Petraeus is highly educated with a Ph.D. from Georgetown University.  It is thought that following his retirement; his desire was to teach at Yale.  This four star general served over 37 years in the United States Army.  His last assignments were as commander of International Security Assistance Force, Commander of U. S. Forces in Afghanistan, 10th commander of the U. S. Central Command and the Commanding General of Multi-National Forces – Iraq.  He resigned as the Director of the CIA.  He has received a multitude of awards, ribbons, medals, and citations in addition to his 4 stars as a general.

When the FBI uncovered Petraeus’s extra-marital affair with his biographer and reported this to President Obama, the president summoned him to the White House and he submitted his resignation.  And here is where I wonder if a different conclusion might have afforded the president with a more powerful teaching moment.

Would there not have been a collective gasp on the part of the public had President Obama refused Petraeus’s resignation and instead advised him to take a leave of absence and go home to work out the painful situation with his wife, Holly, and their children?  When his household and marriage were in recovery, he could have returned to his post.  Does one moral lapse have to define a person?  Can’t there be repentance and subsequent determined renewal?  (As I write this, there is no evidence of a violation of national security on Petraeus’s part.  Obviously, were that to change, so would my conclusions about the case’s resolve.)

History is replete with great who had flaws and lapses in judgment.  Many recovered and went on to greatness.  In the main, their sins were forgotten and became footnotes in their biographies.  That’s true of some of the great ones in our religious history.

Think of the great King David.  He was the youngest of his father’s sons, deemed by the father not to be impressive enough to be brought before Samuel to become God’s anointed one.  But God sees differently from the way people do.  The young shepherd, handsome to behold, David, was anointed as God’s chosen one.  Many were his great deeds leading up to his being King of Israel.  Then, in the evening light, he gazed upon Bathsheba, lusted after her, seduced the married woman and sired a child with her.  When he learned that Bathsheba was pregnant, David summoned her husband from the battlefield and gave him a time off to be with his wife that Uriah might conclude that he had fathered Bathsheba’s child.  But Uriah stayed at the palace and did not go to his wife.  So David sent Uriah into battle to be abandoned by the other soldiers to ensure his being killed.  That happened and David took Bathsheba as a wife.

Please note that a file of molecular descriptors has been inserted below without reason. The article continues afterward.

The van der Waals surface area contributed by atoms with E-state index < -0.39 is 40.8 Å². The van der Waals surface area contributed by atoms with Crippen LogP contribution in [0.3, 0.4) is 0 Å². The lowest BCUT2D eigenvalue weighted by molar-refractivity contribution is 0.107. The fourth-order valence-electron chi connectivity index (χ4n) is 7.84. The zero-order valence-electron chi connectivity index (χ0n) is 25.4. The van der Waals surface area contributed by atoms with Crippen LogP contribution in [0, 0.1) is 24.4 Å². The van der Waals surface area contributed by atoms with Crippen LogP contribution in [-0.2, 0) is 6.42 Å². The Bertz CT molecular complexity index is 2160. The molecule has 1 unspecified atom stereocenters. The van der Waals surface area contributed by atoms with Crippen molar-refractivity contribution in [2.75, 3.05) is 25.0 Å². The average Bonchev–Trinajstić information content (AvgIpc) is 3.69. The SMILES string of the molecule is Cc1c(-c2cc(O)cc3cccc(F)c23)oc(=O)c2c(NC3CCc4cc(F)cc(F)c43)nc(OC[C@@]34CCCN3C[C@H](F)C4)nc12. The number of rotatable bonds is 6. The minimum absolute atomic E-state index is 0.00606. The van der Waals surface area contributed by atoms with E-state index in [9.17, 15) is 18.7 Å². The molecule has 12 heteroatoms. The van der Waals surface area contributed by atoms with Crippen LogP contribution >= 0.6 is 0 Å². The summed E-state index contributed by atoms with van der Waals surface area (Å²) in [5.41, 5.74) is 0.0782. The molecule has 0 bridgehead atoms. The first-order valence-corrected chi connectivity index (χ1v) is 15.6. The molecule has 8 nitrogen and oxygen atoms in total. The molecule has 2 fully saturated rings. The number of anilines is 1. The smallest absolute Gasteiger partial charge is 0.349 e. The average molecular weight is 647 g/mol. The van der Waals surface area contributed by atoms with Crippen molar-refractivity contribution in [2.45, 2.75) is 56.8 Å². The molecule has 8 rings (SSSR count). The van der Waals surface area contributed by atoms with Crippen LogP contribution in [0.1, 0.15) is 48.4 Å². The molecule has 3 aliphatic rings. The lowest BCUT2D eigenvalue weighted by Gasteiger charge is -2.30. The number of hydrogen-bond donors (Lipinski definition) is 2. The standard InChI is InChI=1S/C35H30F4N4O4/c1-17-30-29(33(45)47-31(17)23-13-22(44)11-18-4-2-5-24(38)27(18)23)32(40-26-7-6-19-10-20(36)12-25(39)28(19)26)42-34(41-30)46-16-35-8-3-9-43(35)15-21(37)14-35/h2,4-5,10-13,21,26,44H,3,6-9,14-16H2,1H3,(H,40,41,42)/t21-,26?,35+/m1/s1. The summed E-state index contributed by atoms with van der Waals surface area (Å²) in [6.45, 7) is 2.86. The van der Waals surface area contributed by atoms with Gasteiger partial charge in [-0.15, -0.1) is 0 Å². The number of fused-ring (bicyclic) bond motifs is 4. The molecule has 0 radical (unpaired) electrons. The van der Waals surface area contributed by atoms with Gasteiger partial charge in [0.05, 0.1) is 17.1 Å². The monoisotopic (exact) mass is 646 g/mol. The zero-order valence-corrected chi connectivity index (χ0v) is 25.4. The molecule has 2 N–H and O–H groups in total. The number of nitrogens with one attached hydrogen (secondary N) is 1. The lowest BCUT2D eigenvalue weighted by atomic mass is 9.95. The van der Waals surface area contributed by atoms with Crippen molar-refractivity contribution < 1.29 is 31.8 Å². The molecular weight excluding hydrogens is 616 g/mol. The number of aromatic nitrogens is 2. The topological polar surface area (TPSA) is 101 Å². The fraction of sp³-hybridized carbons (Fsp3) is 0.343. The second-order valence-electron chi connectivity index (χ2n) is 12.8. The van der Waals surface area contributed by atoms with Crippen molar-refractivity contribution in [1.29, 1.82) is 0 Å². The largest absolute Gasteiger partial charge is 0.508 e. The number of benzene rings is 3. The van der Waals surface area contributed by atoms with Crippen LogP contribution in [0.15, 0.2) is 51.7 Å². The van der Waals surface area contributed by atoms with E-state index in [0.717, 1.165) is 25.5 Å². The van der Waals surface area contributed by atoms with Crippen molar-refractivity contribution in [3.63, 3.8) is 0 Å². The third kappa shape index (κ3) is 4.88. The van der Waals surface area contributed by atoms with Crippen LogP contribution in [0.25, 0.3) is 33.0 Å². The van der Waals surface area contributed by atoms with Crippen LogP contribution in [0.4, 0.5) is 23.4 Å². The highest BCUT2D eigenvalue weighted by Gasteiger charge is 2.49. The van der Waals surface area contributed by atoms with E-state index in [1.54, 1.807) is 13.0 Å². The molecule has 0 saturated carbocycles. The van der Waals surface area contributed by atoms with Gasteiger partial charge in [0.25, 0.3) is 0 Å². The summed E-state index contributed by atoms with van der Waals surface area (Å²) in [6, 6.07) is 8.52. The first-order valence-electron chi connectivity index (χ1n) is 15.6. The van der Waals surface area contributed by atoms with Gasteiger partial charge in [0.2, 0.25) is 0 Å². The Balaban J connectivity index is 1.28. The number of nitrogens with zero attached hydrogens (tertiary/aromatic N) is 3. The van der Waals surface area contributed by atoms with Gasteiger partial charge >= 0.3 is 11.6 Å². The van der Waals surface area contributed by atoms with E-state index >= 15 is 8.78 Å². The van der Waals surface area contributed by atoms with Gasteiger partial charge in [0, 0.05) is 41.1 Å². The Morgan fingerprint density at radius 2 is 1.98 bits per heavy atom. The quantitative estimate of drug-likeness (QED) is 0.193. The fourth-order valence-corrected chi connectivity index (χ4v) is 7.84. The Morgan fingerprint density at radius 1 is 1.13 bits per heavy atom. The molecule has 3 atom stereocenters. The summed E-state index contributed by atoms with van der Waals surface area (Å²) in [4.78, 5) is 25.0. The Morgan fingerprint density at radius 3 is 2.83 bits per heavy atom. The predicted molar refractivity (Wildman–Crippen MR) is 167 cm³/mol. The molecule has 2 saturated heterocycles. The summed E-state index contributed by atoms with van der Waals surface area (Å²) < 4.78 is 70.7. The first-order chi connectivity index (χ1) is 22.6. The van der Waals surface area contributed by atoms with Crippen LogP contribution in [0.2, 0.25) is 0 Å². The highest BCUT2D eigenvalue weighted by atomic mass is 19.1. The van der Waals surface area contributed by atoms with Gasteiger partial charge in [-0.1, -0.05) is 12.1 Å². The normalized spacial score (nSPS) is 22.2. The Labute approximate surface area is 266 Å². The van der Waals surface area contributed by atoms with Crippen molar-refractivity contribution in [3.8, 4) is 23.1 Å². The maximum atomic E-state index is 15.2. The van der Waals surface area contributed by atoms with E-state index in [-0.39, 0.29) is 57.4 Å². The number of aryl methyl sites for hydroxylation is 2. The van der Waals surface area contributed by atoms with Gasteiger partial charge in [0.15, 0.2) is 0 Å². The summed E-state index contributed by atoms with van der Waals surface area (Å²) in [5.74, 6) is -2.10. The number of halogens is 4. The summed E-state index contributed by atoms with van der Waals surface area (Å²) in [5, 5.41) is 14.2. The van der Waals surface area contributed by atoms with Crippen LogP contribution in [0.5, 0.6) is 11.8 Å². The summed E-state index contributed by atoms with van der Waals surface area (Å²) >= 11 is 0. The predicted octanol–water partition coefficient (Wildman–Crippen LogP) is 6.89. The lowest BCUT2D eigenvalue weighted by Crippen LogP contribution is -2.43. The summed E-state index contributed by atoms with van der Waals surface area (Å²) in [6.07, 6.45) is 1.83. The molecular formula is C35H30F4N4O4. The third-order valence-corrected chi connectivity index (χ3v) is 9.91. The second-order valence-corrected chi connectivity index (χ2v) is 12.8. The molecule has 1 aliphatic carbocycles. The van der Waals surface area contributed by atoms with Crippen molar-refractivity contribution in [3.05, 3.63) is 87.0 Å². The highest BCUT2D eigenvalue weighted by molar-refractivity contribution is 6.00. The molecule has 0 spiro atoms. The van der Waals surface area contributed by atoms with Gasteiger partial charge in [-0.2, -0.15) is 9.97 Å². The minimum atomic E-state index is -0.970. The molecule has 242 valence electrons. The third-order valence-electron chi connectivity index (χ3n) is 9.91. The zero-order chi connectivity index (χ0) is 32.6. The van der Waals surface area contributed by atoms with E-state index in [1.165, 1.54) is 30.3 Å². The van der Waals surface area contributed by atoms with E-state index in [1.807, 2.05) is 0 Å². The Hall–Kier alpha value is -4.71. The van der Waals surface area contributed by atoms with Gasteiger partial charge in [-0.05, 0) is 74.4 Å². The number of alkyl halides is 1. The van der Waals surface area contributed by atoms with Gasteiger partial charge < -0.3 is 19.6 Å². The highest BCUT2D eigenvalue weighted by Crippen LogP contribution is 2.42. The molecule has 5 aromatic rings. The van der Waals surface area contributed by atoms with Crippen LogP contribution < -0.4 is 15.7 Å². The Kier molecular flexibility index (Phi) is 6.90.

The story doesn’t shock us because we are used to it.  We probably filter the story through sun-lit stained glass.  David’s moral lapse is a story of adultery, betrayal, and murder.  But it is also a story of repentance and forgiveness.  When confronted by Nathan with the evil he had done, David said, “I have sinned against the Lord,” only to hear from Nathan that the Lord had forgiven him.  And once reparation had been made, David went on to become the great King of Israel.

There is no denying the sin, the evil David did.  But there is a proclamation that no sin is so great that it can’t be forgiven.  Every sinner can make a new start.

That’s what I would have liked to see come out of General Petraeus’s affair.  When he was confronted by what had been learned about him, he immediately resigned.  That would seem to speak to acknowledgment of evil perpetrated.  His thoughts regarding the issue have not been made public.  He had ended the affair months before and it seems obvious that he wanted his marriage to survive his dalliance.  And apparently his wife is willing to work toward reconciliation.  No doubt it will take time.  But time and hard work can heal the wounds.

Had the President refused Petraeus’s resignation and encouraged him to take time away to work on restoring his marriage, some would have denounced him as being weak in the face of corruption.  But I rather think that many would have seen the wisdom of Solomon at work.  There would have been no masking over of the morality issues.  Instead there would have been an acknowledgment that even the mightiest can stumble.  History gives ample evidence of that.  And there could have been a declaration that the sinner can rise from the ashes and live again to do good things.